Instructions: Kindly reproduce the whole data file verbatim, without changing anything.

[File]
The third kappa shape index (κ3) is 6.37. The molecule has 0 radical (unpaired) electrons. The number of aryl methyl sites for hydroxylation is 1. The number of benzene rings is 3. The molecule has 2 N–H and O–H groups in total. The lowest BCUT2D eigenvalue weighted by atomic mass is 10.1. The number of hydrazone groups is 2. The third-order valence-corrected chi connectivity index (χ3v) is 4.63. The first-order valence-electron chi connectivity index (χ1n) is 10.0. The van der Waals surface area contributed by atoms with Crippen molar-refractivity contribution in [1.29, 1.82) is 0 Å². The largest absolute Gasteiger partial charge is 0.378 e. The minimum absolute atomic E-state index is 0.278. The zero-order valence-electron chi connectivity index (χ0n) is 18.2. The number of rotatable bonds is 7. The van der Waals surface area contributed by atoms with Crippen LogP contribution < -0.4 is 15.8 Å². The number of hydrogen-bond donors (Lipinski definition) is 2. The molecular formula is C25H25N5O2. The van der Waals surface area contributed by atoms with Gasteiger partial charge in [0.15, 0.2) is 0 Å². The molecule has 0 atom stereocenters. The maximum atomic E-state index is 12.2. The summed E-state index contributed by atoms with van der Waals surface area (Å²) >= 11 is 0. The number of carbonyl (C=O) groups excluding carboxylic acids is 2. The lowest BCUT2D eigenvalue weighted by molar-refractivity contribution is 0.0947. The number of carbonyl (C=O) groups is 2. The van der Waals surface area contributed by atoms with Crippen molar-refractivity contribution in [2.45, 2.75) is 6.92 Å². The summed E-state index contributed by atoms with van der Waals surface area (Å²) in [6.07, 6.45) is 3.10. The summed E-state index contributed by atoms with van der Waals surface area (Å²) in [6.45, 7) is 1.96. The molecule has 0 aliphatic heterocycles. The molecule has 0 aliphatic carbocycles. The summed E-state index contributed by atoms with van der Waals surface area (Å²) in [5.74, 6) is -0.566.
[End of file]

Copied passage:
The third kappa shape index (κ3) is 6.37. The molecule has 0 radical (unpaired) electrons. The number of aryl methyl sites for hydroxylation is 1. The number of benzene rings is 3. The molecule has 2 N–H and O–H groups in total. The lowest BCUT2D eigenvalue weighted by atomic mass is 10.1. The number of hydrazone groups is 2. The third-order valence-corrected chi connectivity index (χ3v) is 4.63. The first-order valence-electron chi connectivity index (χ1n) is 10.0. The van der Waals surface area contributed by atoms with Crippen molar-refractivity contribution in [1.29, 1.82) is 0 Å². The largest absolute Gasteiger partial charge is 0.378 e. The minimum absolute atomic E-state index is 0.278. The zero-order valence-electron chi connectivity index (χ0n) is 18.2. The number of rotatable bonds is 7. The van der Waals surface area contributed by atoms with Crippen LogP contribution < -0.4 is 15.8 Å². The number of hydrogen-bond donors (Lipinski definition) is 2. The molecular formula is C25H25N5O2. The van der Waals surface area contributed by atoms with Gasteiger partial charge in [0.15, 0.2) is 0 Å². The molecule has 0 atom stereocenters. The maximum atomic E-state index is 12.2. The summed E-state index contributed by atoms with van der Waals surface area (Å²) >= 11 is 0. The number of carbonyl (C=O) groups excluding carboxylic acids is 2. The lowest BCUT2D eigenvalue weighted by molar-refractivity contribution is 0.0947. The number of carbonyl (C=O) groups is 2. The van der Waals surface area contributed by atoms with Crippen molar-refractivity contribution in [2.45, 2.75) is 6.92 Å². The summed E-state index contributed by atoms with van der Waals surface area (Å²) in [6.07, 6.45) is 3.10. The summed E-state index contributed by atoms with van der Waals surface area (Å²) in [6.45, 7) is 1.96. The molecule has 0 aliphatic heterocycles. The molecule has 0 aliphatic carbocycles. The summed E-state index contributed by atoms with van der Waals surface area (Å²) in [5.74, 6) is -0.566.